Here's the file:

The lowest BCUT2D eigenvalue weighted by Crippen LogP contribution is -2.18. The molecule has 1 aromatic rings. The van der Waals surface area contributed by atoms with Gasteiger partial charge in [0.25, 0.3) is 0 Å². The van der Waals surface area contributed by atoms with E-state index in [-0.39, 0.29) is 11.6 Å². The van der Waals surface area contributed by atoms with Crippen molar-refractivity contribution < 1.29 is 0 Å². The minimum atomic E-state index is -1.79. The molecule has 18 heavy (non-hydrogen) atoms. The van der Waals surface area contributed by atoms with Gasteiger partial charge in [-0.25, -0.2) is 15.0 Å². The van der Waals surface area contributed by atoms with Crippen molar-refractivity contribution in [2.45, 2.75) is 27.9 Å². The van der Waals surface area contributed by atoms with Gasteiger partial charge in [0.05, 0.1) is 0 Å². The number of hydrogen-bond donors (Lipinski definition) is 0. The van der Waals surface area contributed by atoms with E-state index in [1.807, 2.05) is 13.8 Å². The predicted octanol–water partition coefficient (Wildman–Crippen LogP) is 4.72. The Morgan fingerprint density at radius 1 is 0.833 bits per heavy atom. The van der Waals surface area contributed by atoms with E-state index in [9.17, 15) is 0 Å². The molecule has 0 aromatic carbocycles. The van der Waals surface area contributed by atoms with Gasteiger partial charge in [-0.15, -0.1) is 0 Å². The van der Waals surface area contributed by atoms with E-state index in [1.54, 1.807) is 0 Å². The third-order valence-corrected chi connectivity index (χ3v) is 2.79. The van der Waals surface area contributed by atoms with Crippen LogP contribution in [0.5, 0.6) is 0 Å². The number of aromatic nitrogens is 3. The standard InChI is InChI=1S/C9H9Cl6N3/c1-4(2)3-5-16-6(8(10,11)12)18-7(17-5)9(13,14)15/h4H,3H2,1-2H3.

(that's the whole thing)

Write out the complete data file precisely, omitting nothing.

The lowest BCUT2D eigenvalue weighted by Crippen LogP contribution is -2.18. The molecule has 1 aromatic rings. The van der Waals surface area contributed by atoms with Gasteiger partial charge in [0.25, 0.3) is 0 Å². The van der Waals surface area contributed by atoms with E-state index in [-0.39, 0.29) is 11.6 Å². The van der Waals surface area contributed by atoms with Crippen molar-refractivity contribution < 1.29 is 0 Å². The minimum atomic E-state index is -1.79. The molecule has 18 heavy (non-hydrogen) atoms. The van der Waals surface area contributed by atoms with Gasteiger partial charge in [-0.25, -0.2) is 15.0 Å². The van der Waals surface area contributed by atoms with Crippen molar-refractivity contribution in [2.45, 2.75) is 27.9 Å². The van der Waals surface area contributed by atoms with Gasteiger partial charge in [0.05, 0.1) is 0 Å². The number of hydrogen-bond donors (Lipinski definition) is 0. The van der Waals surface area contributed by atoms with E-state index in [1.807, 2.05) is 13.8 Å². The predicted octanol–water partition coefficient (Wildman–Crippen LogP) is 4.72. The Morgan fingerprint density at radius 1 is 0.833 bits per heavy atom. The van der Waals surface area contributed by atoms with E-state index in [9.17, 15) is 0 Å². The molecule has 0 aromatic carbocycles. The van der Waals surface area contributed by atoms with Gasteiger partial charge in [-0.15, -0.1) is 0 Å². The van der Waals surface area contributed by atoms with E-state index in [1.54, 1.807) is 0 Å². The third-order valence-corrected chi connectivity index (χ3v) is 2.79. The van der Waals surface area contributed by atoms with Crippen LogP contribution in [0.5, 0.6) is 0 Å². The number of aromatic nitrogens is 3. The standard InChI is InChI=1S/C9H9Cl6N3/c1-4(2)3-5-16-6(8(10,11)12)18-7(17-5)9(13,14)15/h4H,3H2,1-2H3.